University of Missouri and Columbia University researchers have found a way to create biological joints in animals, and they believe biological joint replacements for humans, using a patient’s own cells, aren’t far away.

James Cook, a researcher in the MU College of Veterinary Medicine and Dept of Orthopaedic Surgery participated on a research team that created new cartilage in animals using a biological “scaffold” in the animals’ joints. Cook… read more

Biological computer encrypts and deciphers images

February 8, 2012

scrippsbiocompimage

Scientists at The Scripps Research Institute in California and the Technion — Israel Institute of Technology — have developed a “biological computer” made entirely from biomolecules that is capable of deciphering images encrypted on DNA chips.

This is the first experimental demonstration of a molecular cryptosystem for images based on DNA computing.

When suitable software was applied to the biological computer, it… read more

Biological computer can run 1 billion programs

March 23, 2005

Technion Israel Institute of Technology scientists have developed a biological computer, composed entirely of DNA molecules and enzymes constructed on a gold-coated chip, that can run 1 billion programs.

This increase represents a dramatic advance in terms of the potential mathematical operations and complexity of problems that may be solved using a biological computer, according to a Technion statement.

“The chip allows for automatic, real-time readout of the… read more

Biolaser Lights Up Stem Cells

April 1, 2005

Scientists have developed a laser that could illuminate stem cells in greater detail than ever, revealing the important steps they take to become neuron, heart or other types of cells.

Biolab on a chip

September 26, 2012

Manipulating_microscopic_magnetic_beads_at_MIT

MIT researchers figured out a way to get instant blood tests.

If you throw a ball underwater, you’ll find that the smaller it is, the faster it moves: A larger cross-section greatly increases the water’s resistance. The researchers plan to use this basic principle, on a microscopic scale, to carry out biomedical tests that could eventually lead to fast, compact and versatile medical-testing devices.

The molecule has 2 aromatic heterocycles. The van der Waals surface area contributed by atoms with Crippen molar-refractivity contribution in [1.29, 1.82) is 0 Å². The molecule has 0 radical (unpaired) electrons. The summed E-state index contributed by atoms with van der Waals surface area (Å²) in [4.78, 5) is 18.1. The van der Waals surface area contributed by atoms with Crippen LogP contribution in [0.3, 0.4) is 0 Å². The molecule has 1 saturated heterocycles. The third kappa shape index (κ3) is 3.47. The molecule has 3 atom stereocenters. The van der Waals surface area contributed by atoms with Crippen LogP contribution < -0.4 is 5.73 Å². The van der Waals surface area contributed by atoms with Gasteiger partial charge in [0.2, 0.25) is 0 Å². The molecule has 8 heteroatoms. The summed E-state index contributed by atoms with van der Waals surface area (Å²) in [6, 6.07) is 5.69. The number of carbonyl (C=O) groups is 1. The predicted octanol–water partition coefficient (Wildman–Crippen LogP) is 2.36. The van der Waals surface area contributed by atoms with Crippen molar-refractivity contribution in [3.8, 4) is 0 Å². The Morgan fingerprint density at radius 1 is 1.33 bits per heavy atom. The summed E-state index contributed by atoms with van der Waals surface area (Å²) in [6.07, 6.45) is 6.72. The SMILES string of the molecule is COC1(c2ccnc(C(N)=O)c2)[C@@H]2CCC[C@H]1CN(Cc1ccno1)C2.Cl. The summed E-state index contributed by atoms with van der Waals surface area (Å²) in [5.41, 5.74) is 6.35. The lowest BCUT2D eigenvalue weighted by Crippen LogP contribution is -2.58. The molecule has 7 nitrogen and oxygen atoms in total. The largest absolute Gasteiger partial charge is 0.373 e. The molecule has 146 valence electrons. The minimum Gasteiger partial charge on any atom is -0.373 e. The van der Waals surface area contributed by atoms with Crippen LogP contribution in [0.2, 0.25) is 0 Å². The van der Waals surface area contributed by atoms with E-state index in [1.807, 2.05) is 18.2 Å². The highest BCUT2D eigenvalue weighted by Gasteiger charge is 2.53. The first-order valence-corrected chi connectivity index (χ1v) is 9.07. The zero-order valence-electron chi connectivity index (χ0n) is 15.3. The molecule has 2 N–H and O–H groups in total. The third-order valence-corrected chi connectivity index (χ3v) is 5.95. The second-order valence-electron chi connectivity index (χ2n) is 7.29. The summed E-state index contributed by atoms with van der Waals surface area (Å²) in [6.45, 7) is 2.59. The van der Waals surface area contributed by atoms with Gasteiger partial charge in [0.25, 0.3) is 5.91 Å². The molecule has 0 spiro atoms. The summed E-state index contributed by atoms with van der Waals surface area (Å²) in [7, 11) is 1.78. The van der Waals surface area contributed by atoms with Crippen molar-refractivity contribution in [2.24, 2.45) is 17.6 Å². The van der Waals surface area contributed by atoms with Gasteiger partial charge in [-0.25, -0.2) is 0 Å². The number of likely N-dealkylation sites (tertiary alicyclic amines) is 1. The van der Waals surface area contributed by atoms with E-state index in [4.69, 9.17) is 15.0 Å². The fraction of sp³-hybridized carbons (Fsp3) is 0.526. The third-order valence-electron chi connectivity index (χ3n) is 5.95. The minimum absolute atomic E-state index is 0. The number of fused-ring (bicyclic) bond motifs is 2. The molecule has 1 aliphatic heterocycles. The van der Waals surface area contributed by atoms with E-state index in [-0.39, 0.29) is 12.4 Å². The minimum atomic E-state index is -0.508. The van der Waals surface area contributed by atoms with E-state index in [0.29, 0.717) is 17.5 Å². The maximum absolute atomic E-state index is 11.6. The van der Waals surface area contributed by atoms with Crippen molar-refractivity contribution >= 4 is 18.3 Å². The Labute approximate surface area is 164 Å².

The balls used here… read more

Bioinspired robot shakes a tail to fool fish

December 7, 2012

Ethorobotics Fish (credit: Vladislav Kopman et al./Polytechnic Institute of New York University

Zebrafish are attracted to robots that can convincingly imitate Zebrafish tail motions, researchers at the Polytechnic Institute of New York University (NYU-Poly) found in an experiment in “ethorobotics” — the study of bioinspired robots interacting with live animal counterparts.

Maurizio Porfiri, associate professor of mechanical and aerospace engineering at NYU-Poly and students used image-based tracking software to analyze the movement of the live… read more

Bioinformatics moves into the mainstream

December 8, 2003

Genome mappings have generated a vast amount of biological data and now more than ever, scientists need sophisticated computational techniques to make sense of it.

For example, the Human Genome Database contains approximately 3 terabytes of data and the volume of life sciences data is doubling every six months.

To meet those ever-increasing needs, bioinformatics is shifting from software designed for a specific project in academic laboratories to… read more

‘Biohackers’ get their own space to create

January 16, 2012

welcome-to-biocurious-sign

BioCurious, a 2,500-square-feet community lab in an office building in Sunnyvale, opened in November as a place where scientists, entrepreneurs and others can meet to conduct biology experiments and innovate on everything from bacteria to thermal cyclers. The facility also offers classes on topics ranging from DNA sequencing to microfluidics.